Tuesday, August 9, 2011

Silent Rocks Do Tell Stories

Rocks...they connect us to the Earth.  On a sunny winter day, there is comfort in their solid warmth.  With their many varied colors, patterns and textures they are truly a visual and tactile delight.  But what do rocks tell us?  Do they have a story? Of course they do!

Some of my favorite rocks are those that include "trace fossils" (or ichnofossils).  In contrast to "body fossils" which are the remains of actual plants or animals within the rock, trace fossils provide a geological record of living animal activity, such as crawling, walking, resting or feeding.  Paleontologists are not always certain as to which organism is responsible the "trace" that we see, but that is what makes these rocks so much more interesting and intriguing....

Dinosaur footprints in Jurassic Sandstone
Salema, Portugal (Algarve Coast) 2011
Dinosaurs roaming the earth!  What could be more exciting?  These exceptionally well-preserved 135 million year old footprints on what appear to be lakeshore deposits are most likely those of a vegetation eating hadrosaur (known as the "duck-billed dinosaur) who walked upright (and in a very straight line...)

Sea Floor Tracks 1
Point Lobos, California 2006
Such a lovely pattern!  Though one can easily imagine that these impressions depict delicate fern-like plants, they are actually tracks of ancient organisms, probably something similar to crabs, that lived on the sea floor and propelled themselves forward with the help of their pincers and legs. Below are more tracks, approximately 60 million years old, of a different sea floor animal.
Sea Floor Tracks 2
Point Lobos, California 2008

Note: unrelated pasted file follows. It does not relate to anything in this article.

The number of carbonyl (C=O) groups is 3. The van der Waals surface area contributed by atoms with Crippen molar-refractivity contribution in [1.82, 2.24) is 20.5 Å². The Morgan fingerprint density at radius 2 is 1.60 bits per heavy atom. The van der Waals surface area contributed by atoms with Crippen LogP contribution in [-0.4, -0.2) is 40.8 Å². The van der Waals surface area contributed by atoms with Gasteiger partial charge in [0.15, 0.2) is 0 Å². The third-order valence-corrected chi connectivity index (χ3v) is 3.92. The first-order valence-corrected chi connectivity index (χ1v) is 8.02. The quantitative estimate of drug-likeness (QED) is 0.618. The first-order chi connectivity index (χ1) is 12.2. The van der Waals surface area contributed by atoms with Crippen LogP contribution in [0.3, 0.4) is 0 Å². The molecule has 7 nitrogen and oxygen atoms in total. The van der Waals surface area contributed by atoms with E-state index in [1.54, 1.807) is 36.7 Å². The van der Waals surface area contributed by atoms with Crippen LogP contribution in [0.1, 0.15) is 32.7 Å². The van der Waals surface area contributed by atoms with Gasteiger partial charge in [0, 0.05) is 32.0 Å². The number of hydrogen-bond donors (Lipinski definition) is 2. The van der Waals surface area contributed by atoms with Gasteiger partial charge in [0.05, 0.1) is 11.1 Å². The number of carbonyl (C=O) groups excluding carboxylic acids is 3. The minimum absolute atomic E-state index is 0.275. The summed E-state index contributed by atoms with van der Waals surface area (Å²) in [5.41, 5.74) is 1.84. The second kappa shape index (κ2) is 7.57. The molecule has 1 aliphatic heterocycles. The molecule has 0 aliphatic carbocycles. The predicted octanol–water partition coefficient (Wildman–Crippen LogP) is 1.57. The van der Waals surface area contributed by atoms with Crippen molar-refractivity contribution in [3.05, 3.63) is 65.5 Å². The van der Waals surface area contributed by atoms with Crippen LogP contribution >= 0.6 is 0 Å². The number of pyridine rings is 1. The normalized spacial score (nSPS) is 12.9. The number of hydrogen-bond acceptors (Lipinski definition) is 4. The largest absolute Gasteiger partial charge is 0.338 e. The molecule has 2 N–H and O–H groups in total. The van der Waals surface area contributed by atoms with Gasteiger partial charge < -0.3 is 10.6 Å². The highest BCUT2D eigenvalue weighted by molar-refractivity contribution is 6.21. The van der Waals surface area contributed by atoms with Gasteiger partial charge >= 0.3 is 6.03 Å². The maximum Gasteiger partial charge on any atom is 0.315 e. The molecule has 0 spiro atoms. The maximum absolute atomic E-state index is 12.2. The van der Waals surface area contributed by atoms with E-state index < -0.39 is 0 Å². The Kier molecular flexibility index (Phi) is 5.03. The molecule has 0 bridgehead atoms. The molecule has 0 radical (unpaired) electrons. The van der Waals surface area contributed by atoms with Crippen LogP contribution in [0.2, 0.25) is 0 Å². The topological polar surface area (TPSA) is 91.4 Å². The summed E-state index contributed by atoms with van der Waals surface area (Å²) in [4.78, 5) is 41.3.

Crustacean Burrow Fillings Series 1
Selema, Portugal (Algarve Coast) 2011
In the collapsed Jurassic sandstones along the beach of the sleepy town of Selema, on Portugal's Algarve Coast, are what look like a huge mass of entwined crocodiles!  These are actually large fossilized burrows of primitive crustaceans, probably shrimp-like organisms. The hollowed out negative space of their burrows essentially created a "mold" which was later filled with sediment that hardened and then became exposed over time. Below are additional burrow fillings that create an abstract sedimentary rock "bas-relief" forming quite a pleasing composition of contrasting figure and ground.
Crustacean Burrow Fillings Series 2
Selema, Portugal (Algarve Coast) 2011
Inanimate rocks are full of the evidence of life.  Silent rocks do tell stories....just ask any geologist or paleoecologist, and have some fun exploring!

All of the images posted here are available for purchase as 8x10 and 5x7 fine art prints and A2 size greeting cards (all printed on archival water color paper) at http://DigitalYak.etsy.com/.  Be sure to send me a message if there is something you'd like that you don't see listed, or if you'd like a custom size or item, as I truly enjoy creating one of a kind items that hold special meaning. Thanks!!

No comments:

Post a Comment